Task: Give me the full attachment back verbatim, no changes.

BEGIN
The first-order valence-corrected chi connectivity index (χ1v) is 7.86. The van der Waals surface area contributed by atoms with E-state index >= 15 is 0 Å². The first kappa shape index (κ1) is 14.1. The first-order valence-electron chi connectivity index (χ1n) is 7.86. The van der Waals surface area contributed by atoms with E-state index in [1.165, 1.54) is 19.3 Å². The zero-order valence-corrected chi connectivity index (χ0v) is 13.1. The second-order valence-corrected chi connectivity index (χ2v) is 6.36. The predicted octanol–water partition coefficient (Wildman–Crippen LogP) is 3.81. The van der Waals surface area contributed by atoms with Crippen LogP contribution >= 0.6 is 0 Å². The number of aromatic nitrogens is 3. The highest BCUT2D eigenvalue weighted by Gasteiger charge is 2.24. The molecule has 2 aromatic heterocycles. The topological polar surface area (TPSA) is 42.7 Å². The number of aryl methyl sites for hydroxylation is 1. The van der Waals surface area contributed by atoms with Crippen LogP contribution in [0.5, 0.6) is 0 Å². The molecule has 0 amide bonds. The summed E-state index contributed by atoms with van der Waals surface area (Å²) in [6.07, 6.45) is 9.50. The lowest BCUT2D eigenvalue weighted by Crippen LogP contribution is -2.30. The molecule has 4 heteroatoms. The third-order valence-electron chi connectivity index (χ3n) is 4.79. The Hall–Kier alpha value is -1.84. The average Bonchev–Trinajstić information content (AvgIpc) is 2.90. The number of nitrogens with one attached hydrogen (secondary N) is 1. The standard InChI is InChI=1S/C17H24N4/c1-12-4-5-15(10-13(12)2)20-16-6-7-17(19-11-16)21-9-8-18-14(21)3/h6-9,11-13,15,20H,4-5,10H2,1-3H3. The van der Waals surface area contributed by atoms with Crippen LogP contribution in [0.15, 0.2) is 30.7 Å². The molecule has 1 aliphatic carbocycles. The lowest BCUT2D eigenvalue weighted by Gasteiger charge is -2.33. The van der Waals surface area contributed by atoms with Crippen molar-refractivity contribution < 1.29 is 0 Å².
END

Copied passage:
The first-order valence-corrected chi connectivity index (χ1v) is 7.86. The van der Waals surface area contributed by atoms with E-state index >= 15 is 0 Å². The first kappa shape index (κ1) is 14.1. The first-order valence-electron chi connectivity index (χ1n) is 7.86. The van der Waals surface area contributed by atoms with E-state index in [1.165, 1.54) is 19.3 Å². The zero-order valence-corrected chi connectivity index (χ0v) is 13.1. The second-order valence-corrected chi connectivity index (χ2v) is 6.36. The predicted octanol–water partition coefficient (Wildman–Crippen LogP) is 3.81. The van der Waals surface area contributed by atoms with Crippen LogP contribution >= 0.6 is 0 Å². The number of aromatic nitrogens is 3. The highest BCUT2D eigenvalue weighted by Gasteiger charge is 2.24. The molecule has 2 aromatic heterocycles. The topological polar surface area (TPSA) is 42.7 Å². The number of aryl methyl sites for hydroxylation is 1. The van der Waals surface area contributed by atoms with Crippen LogP contribution in [0.5, 0.6) is 0 Å². The molecule has 0 amide bonds. The summed E-state index contributed by atoms with van der Waals surface area (Å²) in [6.07, 6.45) is 9.50. The lowest BCUT2D eigenvalue weighted by Crippen LogP contribution is -2.30. The molecule has 4 heteroatoms. The third-order valence-electron chi connectivity index (χ3n) is 4.79. The Hall–Kier alpha value is -1.84. The average Bonchev–Trinajstić information content (AvgIpc) is 2.90. The number of nitrogens with one attached hydrogen (secondary N) is 1. The standard InChI is InChI=1S/C17H24N4/c1-12-4-5-15(10-13(12)2)20-16-6-7-17(19-11-16)21-9-8-18-14(21)3/h6-9,11-13,15,20H,4-5,10H2,1-3H3. The van der Waals surface area contributed by atoms with Crippen LogP contribution in [0.15, 0.2) is 30.7 Å². The molecule has 1 aliphatic carbocycles. The lowest BCUT2D eigenvalue weighted by Gasteiger charge is -2.33. The van der Waals surface area contributed by atoms with Crippen molar-refractivity contribution < 1.29 is 0 Å².